Humble Beginnings

Humble Beginnings

15 March 2006

During February we drove to Wellington very slowly; the trip took us 10 days. While in the Capital I preached for my good friend Senior Pastor Seth Fawcet at Hutt Christian Covenant Church. But sometimes the journey can be as interesting as our destination.

On this particular journey we stopped (albeit much too briefly) at my first spiritual home; Kopua Monastery. The Community (which is totally devoted to prayer) lies hidden in rolling countryside about 6 ks on the southern side (and halfway along) the main highway between Napier and Palmerston North. (Its website is listed here.)

From time-to-time I'm aware of people being bemused and even irritated by my love for the monastery, because I only spent 1 of my 56 years there. They miss the point that those people, places and experiences which the Lord Jesus makes foundational in us (our spiritual roots) forever loom larger than life. And that is exactly as He intends it to be. As long as we live, our spiritual foundations forever support and nourish and determine who we are in Him. (That's why discipling new Christians is so crucial !)

"For no man can lay a foundation other than the one which is laid, which is Christ Jesus. Now if any man builds upon the foundation..." (1 Corinthians 3.11-12)

Great tragedies occur when gifted Christians (especially leaders) decide to be something other than what God in love planned for them to be. They are often motivated by lust for other men's spiritual success and status.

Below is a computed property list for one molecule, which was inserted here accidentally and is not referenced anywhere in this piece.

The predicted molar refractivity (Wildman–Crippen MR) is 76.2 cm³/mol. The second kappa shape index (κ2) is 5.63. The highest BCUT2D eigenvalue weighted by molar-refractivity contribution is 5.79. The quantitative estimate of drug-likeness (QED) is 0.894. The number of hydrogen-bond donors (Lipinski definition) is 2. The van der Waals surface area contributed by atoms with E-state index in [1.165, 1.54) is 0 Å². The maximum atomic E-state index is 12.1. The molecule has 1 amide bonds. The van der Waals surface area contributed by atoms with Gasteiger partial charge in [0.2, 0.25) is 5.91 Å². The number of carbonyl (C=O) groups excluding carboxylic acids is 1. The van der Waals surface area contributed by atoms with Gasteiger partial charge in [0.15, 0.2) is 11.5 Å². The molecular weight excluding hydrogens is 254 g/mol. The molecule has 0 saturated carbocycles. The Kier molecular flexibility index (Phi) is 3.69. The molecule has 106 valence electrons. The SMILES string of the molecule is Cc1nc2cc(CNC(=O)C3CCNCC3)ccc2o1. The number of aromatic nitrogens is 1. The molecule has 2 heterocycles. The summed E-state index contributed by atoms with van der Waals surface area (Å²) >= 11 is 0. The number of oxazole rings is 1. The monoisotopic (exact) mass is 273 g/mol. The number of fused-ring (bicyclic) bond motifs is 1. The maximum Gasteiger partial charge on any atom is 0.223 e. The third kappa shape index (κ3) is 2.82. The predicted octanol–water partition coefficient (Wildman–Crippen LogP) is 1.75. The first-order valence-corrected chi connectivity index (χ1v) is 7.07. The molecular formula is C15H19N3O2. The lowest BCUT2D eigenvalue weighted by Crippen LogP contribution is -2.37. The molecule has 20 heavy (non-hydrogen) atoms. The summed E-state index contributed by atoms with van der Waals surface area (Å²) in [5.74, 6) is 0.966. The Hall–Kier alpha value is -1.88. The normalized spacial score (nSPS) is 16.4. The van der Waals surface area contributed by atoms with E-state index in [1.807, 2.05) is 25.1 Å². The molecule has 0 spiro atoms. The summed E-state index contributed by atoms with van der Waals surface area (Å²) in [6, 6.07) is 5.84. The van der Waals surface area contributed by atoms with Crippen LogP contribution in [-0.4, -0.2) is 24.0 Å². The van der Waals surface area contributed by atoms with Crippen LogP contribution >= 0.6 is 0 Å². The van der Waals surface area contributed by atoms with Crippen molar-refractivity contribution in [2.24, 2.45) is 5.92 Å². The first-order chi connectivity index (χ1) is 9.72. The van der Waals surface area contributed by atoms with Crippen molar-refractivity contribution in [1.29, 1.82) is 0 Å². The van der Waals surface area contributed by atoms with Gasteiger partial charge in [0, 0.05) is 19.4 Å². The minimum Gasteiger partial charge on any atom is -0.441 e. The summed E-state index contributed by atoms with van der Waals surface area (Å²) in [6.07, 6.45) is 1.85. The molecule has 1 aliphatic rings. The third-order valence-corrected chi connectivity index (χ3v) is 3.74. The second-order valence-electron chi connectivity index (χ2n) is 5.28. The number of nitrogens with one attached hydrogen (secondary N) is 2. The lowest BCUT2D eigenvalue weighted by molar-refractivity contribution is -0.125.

For me returning to Kopua is always haunting in a good and an uncomfortable way. But when it comes time to leave (to get back on the road), I always go blest having been resettled on my spiritual foundations.

On this visit Penny and I were both blest by a conversation in the Guesthouse with Father _____. When I lived in the monastery (1972-73) he was a monk to be respected; quite formidable. Now all these years later, here he is utterly abandoned to and spent on a life of prayer. In talking to him I was humbled by two things. Father ______ said that he felt he was now really getting focus-ed in a new way on his calling to live to pray. Completely unselfconscious humility. In watching him I felt I was really in the presence of a human being who has become prayer, along the lines of Psalm 109.4, "In return for my love they act as my accusers; But I am prayer."

As we begin this new season, it is salutary to be reminded of the difference between those matters which are merely extremely important, and those which are ultimate.

"Lord, teach us to pray..." (Luke 11.1)